|Image by me|
If you think the name “Axolotl” is hard on the mouth, just wait, I’ve got a few doozies in the next paragraph.
The Axolotl likely gets its name from the Aztec words meaning “water-dog,” though some sources link it to the other Aztec god of the underworld, Xolotl, twin of Quetzalcoatl. With these clues (as well as the fact that its species name is mexicanum), it’s not hard to guess where these are generally found in the wild. Yes, it lives in central Mexico, and its historic range includes Lake Xochimilco and Lake Chalco, which hasn’t existed since before the Europeans showed up. Xochimilco (National Geographic pronunciation: SO-chee-MILL-koh) is now only a series of canals within the bounds of Mexico City. Understandably, Axolotl populations aren’t quite what they were when the Aztecs were using them as a daily meat source.
While pollution and habitat loss have thrown the wild Axolotls onto the Critically Endangered list, that isn’t to say that there aren’t many left. They breed in captivity wonderfully, and are used in many medical research labs to study their ability to regenerate limbs (wouldn’t that be convenient?).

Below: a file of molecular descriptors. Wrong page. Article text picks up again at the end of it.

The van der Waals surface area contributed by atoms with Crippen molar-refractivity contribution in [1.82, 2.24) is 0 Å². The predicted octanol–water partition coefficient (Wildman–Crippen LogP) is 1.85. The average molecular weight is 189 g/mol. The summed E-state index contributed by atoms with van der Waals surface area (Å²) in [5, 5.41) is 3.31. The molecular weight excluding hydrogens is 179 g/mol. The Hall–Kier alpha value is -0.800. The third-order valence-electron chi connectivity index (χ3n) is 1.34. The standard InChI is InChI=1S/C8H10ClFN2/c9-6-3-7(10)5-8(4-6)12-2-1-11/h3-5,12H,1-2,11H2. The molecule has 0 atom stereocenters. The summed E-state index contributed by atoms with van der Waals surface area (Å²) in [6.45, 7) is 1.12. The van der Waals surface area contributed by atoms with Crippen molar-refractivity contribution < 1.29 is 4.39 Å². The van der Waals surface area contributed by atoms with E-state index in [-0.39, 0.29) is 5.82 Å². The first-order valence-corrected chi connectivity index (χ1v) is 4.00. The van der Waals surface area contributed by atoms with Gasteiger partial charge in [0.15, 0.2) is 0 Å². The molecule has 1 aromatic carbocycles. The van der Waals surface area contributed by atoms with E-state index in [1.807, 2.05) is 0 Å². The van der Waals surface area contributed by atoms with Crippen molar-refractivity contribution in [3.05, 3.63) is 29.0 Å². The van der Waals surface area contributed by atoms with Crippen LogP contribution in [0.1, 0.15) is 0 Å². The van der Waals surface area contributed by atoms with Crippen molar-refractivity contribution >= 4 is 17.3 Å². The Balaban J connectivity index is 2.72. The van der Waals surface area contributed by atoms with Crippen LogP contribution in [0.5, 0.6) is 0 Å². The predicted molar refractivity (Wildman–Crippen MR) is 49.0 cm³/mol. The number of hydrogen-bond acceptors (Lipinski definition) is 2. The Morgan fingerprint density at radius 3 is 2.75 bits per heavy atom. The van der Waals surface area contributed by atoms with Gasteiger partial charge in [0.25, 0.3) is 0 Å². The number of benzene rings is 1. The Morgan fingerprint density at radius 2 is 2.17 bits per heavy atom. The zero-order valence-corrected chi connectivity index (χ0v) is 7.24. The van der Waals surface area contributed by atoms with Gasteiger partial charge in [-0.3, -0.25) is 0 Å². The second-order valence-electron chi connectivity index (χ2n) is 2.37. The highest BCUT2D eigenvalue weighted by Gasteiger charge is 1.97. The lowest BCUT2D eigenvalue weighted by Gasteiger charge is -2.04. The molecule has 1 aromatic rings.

The restoration of an ecological park has stabilized populations in the wild, and the introduction of the abundant captive bred individuals could bring these salamanders back from the brink. Also, a local university is working hard to save the local wildlife by increasing public awareness, and are using the Axolotl as their flagship species.
1I, personally, first came to know of their existence from a series called Zoobooks, where an Axolotl appeared on the cover of “Animal Wonders,” I believe.
2Neat fact: other Mole Salamander species have developed neoteny, which apparently frequently shows up where the water is low on predators and the surrounding land is dry.